The following video contains recordings of Zambian President Michael Sata ordering the army to go to Lukula in Western Province to fire upon Zambian citizens, as well as footage of Minister of Justice Wynter Kabimba rousing the cadres to engage in violence during the last campaign, and the footage from Judge Ngoma’s public assault against former PF member Samson Zulu.
According to the CDDR report to the Commonwealth:
Incitement of Ethnic Violence by the Patriotic Front Government
According to the 2009 Affirmation of Commonwealth Values and Principles (Appendix I), member states are obliged to uphold “equality and respect for protection and promotion of civil, political, economic, social and cultural rights for all without discrimination on any grounds.” The Affirmation further requires that member states recognise that “tolerance, respect, and understanding strengthen democracy and development; recognising also that respect for the dignity of all human beings is critical to promoting peace and prosperity.”
However, these principles are persistently violated by the Patriotic Front government of President Michael Sata through a determined policy to manipulate tribal and ethnic conflicts for political gain.
In a country of no fewer than 73 different tribal groupings, there has always been a precarious balance to manage the representation of different groups through informal and formal means, especially in the ethnic make up of the cabinet. From Presidents Kaunda to Chiluba to Mwanawasa to Banda, the cabinets have always historically been diverse, however, for the first time in history under President Sata the cabinet is dominated by at least 10 Bemba members from his homeland in the Northern Province, raising dangerous tensions among excluded groups.
On several occasions President Sata has sought to weaken the opposition by inciting tribal conflicts, using hate speech in false news stories spread via the pro-government media. On 3 September 2012 state-owned ZNBC broadcast a hoax story concerning a letter from an invented terrorist group known as “Tongas Under Oath,” which claimed that the Southern minority ethnic grouping had plans to murder Bembas in Zambia. It would later be revealed that the fake letter originated from within State House as part of an effort to attack the opposition United Party for National Development (UPND).
On 20 July 2012 another hoax article citing an “anonymous source” was published in the pro-government Post newspaper, claiming that former President Rupiah Banda was determined to prevent the Bemba tribal grouping from nominating a president. Three days later, the PF Secretary General Wynter Kabimba publicly denounced former President Banda, claiming that “tribalism runs in his blood” in an effort to cause divisions within the opposition Movement for Multiparty Democracy (MMD).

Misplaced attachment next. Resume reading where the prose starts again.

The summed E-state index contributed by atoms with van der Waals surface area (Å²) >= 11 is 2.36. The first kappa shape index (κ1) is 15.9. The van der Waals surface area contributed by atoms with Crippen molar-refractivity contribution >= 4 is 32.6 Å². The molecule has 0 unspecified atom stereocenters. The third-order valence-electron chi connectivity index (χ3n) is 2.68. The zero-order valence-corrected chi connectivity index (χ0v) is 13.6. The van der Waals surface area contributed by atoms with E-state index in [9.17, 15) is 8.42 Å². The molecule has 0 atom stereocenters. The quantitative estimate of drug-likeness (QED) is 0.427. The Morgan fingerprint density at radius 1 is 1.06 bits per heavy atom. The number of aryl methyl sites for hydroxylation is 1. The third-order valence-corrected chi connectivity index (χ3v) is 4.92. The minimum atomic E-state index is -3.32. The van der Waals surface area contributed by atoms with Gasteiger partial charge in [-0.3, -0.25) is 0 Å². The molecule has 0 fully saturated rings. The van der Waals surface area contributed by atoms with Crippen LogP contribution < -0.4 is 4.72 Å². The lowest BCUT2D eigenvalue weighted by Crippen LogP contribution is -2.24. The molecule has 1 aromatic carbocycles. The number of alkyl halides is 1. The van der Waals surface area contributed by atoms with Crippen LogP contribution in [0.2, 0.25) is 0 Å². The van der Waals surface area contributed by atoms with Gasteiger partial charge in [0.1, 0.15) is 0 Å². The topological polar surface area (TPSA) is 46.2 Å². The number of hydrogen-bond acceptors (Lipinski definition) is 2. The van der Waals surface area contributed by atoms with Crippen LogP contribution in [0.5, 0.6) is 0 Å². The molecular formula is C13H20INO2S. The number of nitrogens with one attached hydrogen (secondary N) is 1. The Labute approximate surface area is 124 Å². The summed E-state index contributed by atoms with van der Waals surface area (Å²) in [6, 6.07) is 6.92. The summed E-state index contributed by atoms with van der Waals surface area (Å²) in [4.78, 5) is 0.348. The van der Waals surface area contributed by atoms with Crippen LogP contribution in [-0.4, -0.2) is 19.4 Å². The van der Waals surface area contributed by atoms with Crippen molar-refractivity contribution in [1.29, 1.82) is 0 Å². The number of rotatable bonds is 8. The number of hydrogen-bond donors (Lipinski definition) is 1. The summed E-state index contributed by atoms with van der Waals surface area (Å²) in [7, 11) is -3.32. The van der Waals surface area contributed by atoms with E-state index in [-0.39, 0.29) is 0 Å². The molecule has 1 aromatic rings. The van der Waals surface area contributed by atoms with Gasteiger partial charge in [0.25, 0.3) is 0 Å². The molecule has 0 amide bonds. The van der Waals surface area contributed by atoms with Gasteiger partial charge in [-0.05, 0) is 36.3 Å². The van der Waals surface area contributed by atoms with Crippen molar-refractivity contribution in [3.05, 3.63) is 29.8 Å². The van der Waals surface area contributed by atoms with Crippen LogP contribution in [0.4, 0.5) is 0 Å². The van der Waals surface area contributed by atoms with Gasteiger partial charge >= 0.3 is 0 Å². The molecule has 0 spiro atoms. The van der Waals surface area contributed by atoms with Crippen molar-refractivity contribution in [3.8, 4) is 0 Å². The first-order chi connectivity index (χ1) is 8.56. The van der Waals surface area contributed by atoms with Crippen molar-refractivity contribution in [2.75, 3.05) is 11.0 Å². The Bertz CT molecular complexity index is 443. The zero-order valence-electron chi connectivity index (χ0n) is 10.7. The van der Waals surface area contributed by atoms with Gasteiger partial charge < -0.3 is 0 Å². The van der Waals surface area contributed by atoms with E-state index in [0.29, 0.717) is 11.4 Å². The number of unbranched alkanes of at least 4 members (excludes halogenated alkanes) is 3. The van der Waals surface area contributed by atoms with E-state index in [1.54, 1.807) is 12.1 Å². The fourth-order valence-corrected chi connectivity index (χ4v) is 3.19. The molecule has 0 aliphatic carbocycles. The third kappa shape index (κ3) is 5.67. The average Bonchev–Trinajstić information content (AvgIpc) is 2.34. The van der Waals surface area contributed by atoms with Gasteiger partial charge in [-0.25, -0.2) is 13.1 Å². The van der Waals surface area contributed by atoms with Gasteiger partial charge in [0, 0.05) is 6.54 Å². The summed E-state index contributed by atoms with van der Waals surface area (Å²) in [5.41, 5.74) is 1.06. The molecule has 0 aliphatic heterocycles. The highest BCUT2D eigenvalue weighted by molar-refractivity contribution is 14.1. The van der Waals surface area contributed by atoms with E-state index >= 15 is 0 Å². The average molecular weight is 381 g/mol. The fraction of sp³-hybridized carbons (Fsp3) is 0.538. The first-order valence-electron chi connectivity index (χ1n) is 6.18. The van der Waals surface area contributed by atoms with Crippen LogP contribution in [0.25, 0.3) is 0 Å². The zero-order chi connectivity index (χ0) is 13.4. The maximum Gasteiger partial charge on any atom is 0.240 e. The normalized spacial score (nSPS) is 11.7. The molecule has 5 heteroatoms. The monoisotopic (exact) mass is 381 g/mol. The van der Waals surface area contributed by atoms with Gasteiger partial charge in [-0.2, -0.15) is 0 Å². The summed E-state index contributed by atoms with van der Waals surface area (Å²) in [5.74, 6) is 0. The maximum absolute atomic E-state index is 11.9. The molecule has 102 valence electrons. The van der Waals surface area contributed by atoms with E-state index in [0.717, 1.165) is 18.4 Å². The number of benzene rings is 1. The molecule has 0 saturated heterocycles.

However, the most egregious provocation of ethnic violence by President Sata occurred on 30 November 2012, when he publicly ordered the Army to fire upon Lozi activists from the separatist enclave of Barotseland. Addressing Army Commander Lt. General Erick Chimense during a graduation ceremony for the SADC Region Defence Command, Sata made specific ethnic references to the Lozi language, commenting, “When you go there, just fire, when they say ‘Fa’ you fire, when they say ‘enisha’ just fire at them, do not hesitate.” President Sata’s incitement of the military to kill Lozi citizens falls within the ambit of Crimes against Humanity.
The Zambian government’s attempt to provoke tribalism has been widely denounced by civil society groups and international observed. On 6 September 2012, several foreign diplomats, including U.S. Ambassador Mark Storella, are reported to have met with President Sata to urge him to abstain from inciting ethnic conflict. On 22 October 2012, the CDDR wrote an open letter to President Sata and other top officials citing these cases of violence and demanding that the PF government halt their unlawful use of violence against the democratic opposition (See Appendix II).
The ruling party has also engaged in the practice of deploying paid youth cadres to harass, intimidate, and violently attack the opposition. Upon winning the election, one of Sata’s first actions as President was to order the release of a convicted felon, Judge Ngoma. Mr. Ngoma formerly served as Sata’s personal bodyguard and was a known organizer of violent youth cadres. Ngoma had been convicted of assault and sentenced to three years in prison for an incident in 2009 in which he publicly dragged two former PF members, Samson Zulu and Mubanga Chileshe, out into the street and commenced to violently beat them in full view of television cameras and witnesses.
During the 2011 presidential campaign, several high ranking PF officials openly incited their cadres to take up machetes and arms and go for blood. Party Secretary General Wynter Kabimba, who would later become Minister of Justice, in particular was caught on camera ordering the cadres to violently attack members of the MMD.
This state-sponsored violence by the Patriotic Front has caused numerous serious injuries, especially among members of the opposition UPND party. One PF cadre member, Mr. Menyani Zulu, was even allegedly murdered as a result of these activities during the Rufunsa by-elections of November 2012. However, despite the fact that police on the scene ruled out any participation by opposition cadres, President Sata immediately laid blame on the MMD and UPND, and ordered the jailing of several activists who were not even near the scene of the crime.
 “Sata Stirs the Tribal Pot in Zambia,” by Open Society for Southern Africa, Sept. 12, 2012 (http://www.osisa.org/general/blog/sata-stirs-tribal-pot-zambia)
 “Sam Zulu Continues Seeking Sata’s Arrest for Assaulting Him,” Zambian Watchdog, Aug. 24, 2011. (http://www.zambianwatchdog.com/2011/08/24/sam-zulu-continues-seeking-satas-arrest-for-assaulting-him/)